In light of the current Farm Bill debates, particularly around increasing work requirements for the Supplemental Nutrition Assistance Program, I wanted to post some food assessment reports that we carried out as part of our Voices into Action research. As part of these reports, which were done in partnership with local coalitions and organizations, we interviewed food pantry directors about their capacity and needs. We interviewed 28 pantry directors across the three counties, who talked with us about how they were already unable to meet the needs of their clients.
As we wrote about in our recent op-Ed, families facing hunger and food insecurity are already struggling to get food on the table. And as our colleague Lindsey Haynes-Maslow’s research has demonstrated, SNAP benefits are currently not enough to help families in poverty afford a healthy diet. This was echoed by the food pantry directors we talked with, who were intimately aware of the impacts that cuts to SNAP could have on their already precarious ability to serve individuals and families who are food insecure:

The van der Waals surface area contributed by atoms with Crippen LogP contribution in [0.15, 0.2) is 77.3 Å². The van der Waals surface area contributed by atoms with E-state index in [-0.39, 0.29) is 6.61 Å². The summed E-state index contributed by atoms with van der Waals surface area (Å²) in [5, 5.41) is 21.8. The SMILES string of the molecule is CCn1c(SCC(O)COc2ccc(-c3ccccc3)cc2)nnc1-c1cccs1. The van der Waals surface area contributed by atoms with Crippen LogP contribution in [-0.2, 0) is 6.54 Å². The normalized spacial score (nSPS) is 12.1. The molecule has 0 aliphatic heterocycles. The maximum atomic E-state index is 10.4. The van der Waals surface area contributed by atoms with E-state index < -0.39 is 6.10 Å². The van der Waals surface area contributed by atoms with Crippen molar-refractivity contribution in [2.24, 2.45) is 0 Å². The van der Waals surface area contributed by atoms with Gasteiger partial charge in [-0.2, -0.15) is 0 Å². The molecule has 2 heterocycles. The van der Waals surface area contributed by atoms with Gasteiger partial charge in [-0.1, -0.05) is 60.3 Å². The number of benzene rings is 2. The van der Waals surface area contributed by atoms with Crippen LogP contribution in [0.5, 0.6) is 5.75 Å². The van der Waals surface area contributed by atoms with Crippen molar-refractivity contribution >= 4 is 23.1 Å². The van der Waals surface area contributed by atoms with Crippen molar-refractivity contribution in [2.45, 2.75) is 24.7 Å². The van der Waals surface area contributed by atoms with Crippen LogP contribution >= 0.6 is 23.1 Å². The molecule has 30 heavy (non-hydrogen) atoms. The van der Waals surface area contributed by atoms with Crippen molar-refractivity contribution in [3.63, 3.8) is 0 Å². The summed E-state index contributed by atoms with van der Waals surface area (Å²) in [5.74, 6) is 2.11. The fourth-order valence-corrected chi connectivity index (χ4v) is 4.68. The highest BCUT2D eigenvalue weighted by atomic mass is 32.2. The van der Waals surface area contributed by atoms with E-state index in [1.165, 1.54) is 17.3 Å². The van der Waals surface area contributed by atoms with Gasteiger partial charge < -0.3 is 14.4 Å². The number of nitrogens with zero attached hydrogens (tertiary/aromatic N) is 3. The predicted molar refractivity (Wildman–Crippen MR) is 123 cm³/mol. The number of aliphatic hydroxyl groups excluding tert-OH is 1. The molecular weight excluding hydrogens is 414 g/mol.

- 96% of these pantry directors saw in increase in need for their services over the last year.
- 60% said they were falling short of meeting their client needs.
- 33% of pantry directors had to turn away a client bc they didn’t have enough food.
To read more about what they told us, and hear from families, farmers, and faith communities who are doing what they can to address these issues, check out our food assessment reports here:
SE Raleigh Food Assessment Report 2014
VIA-Lee County Food Assessment 2014